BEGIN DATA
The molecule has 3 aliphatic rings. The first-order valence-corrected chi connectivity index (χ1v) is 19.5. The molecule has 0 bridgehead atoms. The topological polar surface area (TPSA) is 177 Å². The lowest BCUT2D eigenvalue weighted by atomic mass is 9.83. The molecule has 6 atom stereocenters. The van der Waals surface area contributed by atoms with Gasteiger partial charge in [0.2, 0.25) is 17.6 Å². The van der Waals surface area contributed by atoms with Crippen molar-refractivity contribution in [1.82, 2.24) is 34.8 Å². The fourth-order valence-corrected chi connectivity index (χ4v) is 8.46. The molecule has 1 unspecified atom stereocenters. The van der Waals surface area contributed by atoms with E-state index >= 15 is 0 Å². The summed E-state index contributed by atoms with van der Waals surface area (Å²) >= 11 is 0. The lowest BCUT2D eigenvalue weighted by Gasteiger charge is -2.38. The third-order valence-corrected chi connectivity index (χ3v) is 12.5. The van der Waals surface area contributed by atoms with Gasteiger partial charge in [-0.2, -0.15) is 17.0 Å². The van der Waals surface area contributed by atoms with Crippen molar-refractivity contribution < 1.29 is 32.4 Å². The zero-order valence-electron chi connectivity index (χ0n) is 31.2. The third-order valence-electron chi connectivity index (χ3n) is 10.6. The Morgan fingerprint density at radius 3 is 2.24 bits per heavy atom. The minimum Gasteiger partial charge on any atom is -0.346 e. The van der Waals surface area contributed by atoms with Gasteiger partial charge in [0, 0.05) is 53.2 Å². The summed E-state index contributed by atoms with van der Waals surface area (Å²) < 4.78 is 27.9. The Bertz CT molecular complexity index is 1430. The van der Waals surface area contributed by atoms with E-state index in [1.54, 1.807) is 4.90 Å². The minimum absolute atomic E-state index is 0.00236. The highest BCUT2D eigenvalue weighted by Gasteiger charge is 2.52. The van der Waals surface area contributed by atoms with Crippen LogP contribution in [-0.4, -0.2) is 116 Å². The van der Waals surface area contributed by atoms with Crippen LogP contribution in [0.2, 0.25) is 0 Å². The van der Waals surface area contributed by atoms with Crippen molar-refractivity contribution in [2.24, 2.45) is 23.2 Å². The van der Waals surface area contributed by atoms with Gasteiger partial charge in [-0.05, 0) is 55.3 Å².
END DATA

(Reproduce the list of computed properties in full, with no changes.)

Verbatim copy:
The molecule has 3 aliphatic rings. The first-order valence-corrected chi connectivity index (χ1v) is 19.5. The molecule has 0 bridgehead atoms. The topological polar surface area (TPSA) is 177 Å². The lowest BCUT2D eigenvalue weighted by atomic mass is 9.83. The molecule has 6 atom stereocenters. The van der Waals surface area contributed by atoms with Gasteiger partial charge in [0.2, 0.25) is 17.6 Å². The van der Waals surface area contributed by atoms with Crippen molar-refractivity contribution in [1.82, 2.24) is 34.8 Å². The fourth-order valence-corrected chi connectivity index (χ4v) is 8.46. The molecule has 1 unspecified atom stereocenters. The van der Waals surface area contributed by atoms with E-state index >= 15 is 0 Å². The summed E-state index contributed by atoms with van der Waals surface area (Å²) >= 11 is 0. The lowest BCUT2D eigenvalue weighted by Gasteiger charge is -2.38. The third-order valence-corrected chi connectivity index (χ3v) is 12.5. The van der Waals surface area contributed by atoms with Gasteiger partial charge in [-0.2, -0.15) is 17.0 Å². The van der Waals surface area contributed by atoms with Crippen molar-refractivity contribution < 1.29 is 32.4 Å². The zero-order valence-electron chi connectivity index (χ0n) is 31.2. The third-order valence-electron chi connectivity index (χ3n) is 10.6. The Morgan fingerprint density at radius 3 is 2.24 bits per heavy atom. The minimum Gasteiger partial charge on any atom is -0.346 e. The van der Waals surface area contributed by atoms with Gasteiger partial charge in [0, 0.05) is 53.2 Å². The summed E-state index contributed by atoms with van der Waals surface area (Å²) < 4.78 is 27.9. The Bertz CT molecular complexity index is 1430. The van der Waals surface area contributed by atoms with E-state index in [1.54, 1.807) is 4.90 Å². The minimum absolute atomic E-state index is 0.00236. The highest BCUT2D eigenvalue weighted by Gasteiger charge is 2.52. The van der Waals surface area contributed by atoms with Crippen LogP contribution in [-0.4, -0.2) is 116 Å². The van der Waals surface area contributed by atoms with Crippen LogP contribution in [0.2, 0.25) is 0 Å². The van der Waals surface area contributed by atoms with Crippen molar-refractivity contribution in [2.24, 2.45) is 23.2 Å². The van der Waals surface area contributed by atoms with Gasteiger partial charge in [-0.05, 0) is 55.3 Å².